Tower Struggle It's not unusual for developers, politicians, and architects to clash over real estate projects in New York City. But there's never been anything like the battle over the World Trade Center site.
By Devin Leonard

(FORTUNE Magazine) – On Dec. 19, New York Governor George Pataki joined developer Larry Silverstein and architects David Childs and Daniel Libeskind at Federal Hall in lower Manhattan to unveil the long-awaited design of the Freedom Tower, the first skyscraper to rise at ground zero. They exchanged handshakes and forced grins. The collaboration between Childs and Libeskind had been stormy. The city's newspapers had portrayed them as divas who couldn't stand the thought of sharing the limelight. Obviously the four men wanted to put that behind them. "Today is a celebration of a successful collaboration of two brilliant architects," Pataki insisted.

It was a little early to celebrate. In truth, the struggle over the Freedom Tower is far from over. This is not a simple tale of two architects whose egos are larger than the building they are supposed to be designing. In the weeks before and after the Freedom Tower's unveiling, FORTUNE interviewed Pataki, Silverstein, Childs, Libeskind, and dozens of other people involved in the project. What emerged is a story about commerce colliding with politics over the most emotionally charged real estate project in New York City's history.

The primary combatants are Silverstein, the developer who is financing the skyscraper, and Pataki, who wields vast influence over the project because it will be constructed on government land. For Silverstein, the Freedom Tower must attract tenants to be a success--hordes of them. When it is completed, the skyscraper promises to be the world's tallest building, with 2.6 million square feet of office space. Silverstein wanted an architect with extensive experience to design it. He found one in Childs, a partner in the venerable firm Skidmore Owings & Merrill.

For Pataki, on the other hand, ground zero is a political symbol. He wants anything built on the site to honor the dead and inspire (i.e., not offend) the living, most notably the families of 9/11 victims. Indeed, it was largely to mollify those families that Pataki forced Childs to collaborate with Libeskind, who is most famous for designing the haunting Jewish Museum Berlin. He has never created an office tower before.

With such radically different visions for ground zero, it was inevitable that the governor and the developer would clash. What was less predictable was that they would do so using cat's-paws: their architects.

"The mission here," says Larry Silverstein, "was to create a great product that generations forward will look back at and say, 'Spectacular! Spectacular! Wonderful building!' Right? That's the mission. That's the goal."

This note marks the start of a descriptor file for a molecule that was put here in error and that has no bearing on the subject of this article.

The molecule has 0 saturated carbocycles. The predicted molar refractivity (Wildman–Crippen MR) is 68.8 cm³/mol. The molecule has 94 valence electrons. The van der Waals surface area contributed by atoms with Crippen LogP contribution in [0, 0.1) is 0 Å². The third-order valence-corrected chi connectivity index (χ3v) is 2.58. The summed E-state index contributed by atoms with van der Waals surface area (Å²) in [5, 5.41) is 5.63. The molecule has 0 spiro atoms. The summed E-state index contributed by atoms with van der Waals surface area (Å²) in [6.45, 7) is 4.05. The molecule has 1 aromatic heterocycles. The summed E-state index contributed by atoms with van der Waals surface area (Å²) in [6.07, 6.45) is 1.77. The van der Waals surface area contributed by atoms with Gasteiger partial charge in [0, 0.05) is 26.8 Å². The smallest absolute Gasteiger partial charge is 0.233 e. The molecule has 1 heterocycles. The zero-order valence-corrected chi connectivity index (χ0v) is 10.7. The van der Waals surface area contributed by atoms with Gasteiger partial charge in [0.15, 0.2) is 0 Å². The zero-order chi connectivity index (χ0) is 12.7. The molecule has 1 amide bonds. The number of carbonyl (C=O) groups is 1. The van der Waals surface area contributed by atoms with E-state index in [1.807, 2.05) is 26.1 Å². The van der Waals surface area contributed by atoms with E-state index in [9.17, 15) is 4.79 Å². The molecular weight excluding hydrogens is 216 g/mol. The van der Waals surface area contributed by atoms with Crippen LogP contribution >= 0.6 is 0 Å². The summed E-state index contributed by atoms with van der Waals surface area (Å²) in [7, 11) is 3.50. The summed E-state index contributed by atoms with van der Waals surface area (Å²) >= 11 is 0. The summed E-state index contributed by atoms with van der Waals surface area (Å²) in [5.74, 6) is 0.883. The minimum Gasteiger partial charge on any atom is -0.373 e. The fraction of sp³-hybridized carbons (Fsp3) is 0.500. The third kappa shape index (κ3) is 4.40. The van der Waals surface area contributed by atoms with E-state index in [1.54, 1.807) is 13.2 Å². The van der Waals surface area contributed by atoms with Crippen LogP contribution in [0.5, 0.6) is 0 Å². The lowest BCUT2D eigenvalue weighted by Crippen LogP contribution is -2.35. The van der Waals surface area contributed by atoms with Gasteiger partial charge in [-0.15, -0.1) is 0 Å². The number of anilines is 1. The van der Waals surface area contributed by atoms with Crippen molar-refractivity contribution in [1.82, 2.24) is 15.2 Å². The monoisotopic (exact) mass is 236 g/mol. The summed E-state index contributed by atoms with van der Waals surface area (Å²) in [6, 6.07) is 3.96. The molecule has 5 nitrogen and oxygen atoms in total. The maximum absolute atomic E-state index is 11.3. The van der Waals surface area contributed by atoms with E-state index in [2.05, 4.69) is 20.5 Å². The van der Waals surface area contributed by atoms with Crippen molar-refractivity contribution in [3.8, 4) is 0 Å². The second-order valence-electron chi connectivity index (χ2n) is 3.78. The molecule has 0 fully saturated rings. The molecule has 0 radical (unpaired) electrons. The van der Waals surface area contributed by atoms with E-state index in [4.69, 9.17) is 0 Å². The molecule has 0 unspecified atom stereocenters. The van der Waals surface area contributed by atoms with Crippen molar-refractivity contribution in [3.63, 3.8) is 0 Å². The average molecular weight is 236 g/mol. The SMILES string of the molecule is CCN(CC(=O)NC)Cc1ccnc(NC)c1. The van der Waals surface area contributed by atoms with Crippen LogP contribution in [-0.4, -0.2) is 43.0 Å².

The 72-year-old developer sits in the boardroom of his office on Fifth Avenue in Manhattan. His voice is husky, and he speaks with studied, dramatic pauses. He says he has no interest in gaining personal glory by erecting the world's tallest building. He says he wants to rebuild to send a message to the terrorists. "We have an obligation to our children, an obligation to our grandchildren, not to cower," he says.

It's a nice sentiment. But Silverstein is clearly savoring this moment. Until six weeks before Sept. 11, 2001, when he leased the World Trade Center for 99 years from the Port Authority of New York and New Jersey, Silverstein had a lucrative but rather undistinguished career. By the '90s he controlled millions of square feet of office space in the city. But Silverstein never got the attention enjoyed by some other members of Manhattan's skyscraper club. "He's after the limelight," says a competing developer. "He's never really had it, and he always wanted it."

That changed after the Twin Towers were destroyed. Silverstein was deluged with telephone calls and letters from people urging him to lead a rebuilding effort. With messianic zeal, he heeded the call. Instead of settling for a $3.5 billion payout from the World Trade Center's insurers, he demanded $7 billion, arguing that the destruction of the Twin Towers was two events. Silverstein's insurers objected; the case goes to trial in February. Even if he loses, Silverstein is entitled to $3.5 billion--plenty to build on the site.

But what exactly should rise there? For the answer, Silverstein turned to David Childs. The architect was already working for him. Just before 9/11, the developer had asked him to spruce up the World Trade Center. Childs wasn't thrilled. To him, it was a failed urban-renewal project from the 1960s. He felt that the Port Authority had surgically removed a section of the city when it built the complex and inserted something alien. "It was anti-urban--cold, harsh, hard to get to," the architect says.

Developers don't always suffer such critiques gladly. To them, a beautiful building is one that's fully rented. But Childs, 62 and 6-foot-3, commands respect. His list of projects is exhaustive--everything from the headquarters of Bear Stearns and Time Warner (FORTUNE's parent) in New York City to an airport terminal and railway stations in Singapore. Real estate moguls are reassured by his resume and his affable, WASP-y manner. But by all accounts, Childs can be ruthless. When Skidmore was on the brink of insolvency in the early '90s, he took control, laying off two-thirds of the firm's employees. As a reward, he was named Skidmore's first chairman. Childs gave up the position when he turned 60, and he is now a consulting design partner.

Much to his credit, Childs helped Silverstein reimagine the World Trade Center site after 9/11. He convinced Silverstein to restore the streets that once ran through the 16 acres. Childs also talked him into hiring five different firms to design the towers that the developer planned for the site. "Larry was a little nervous," says the architect. "But he bought into it. He really wants to do great things here."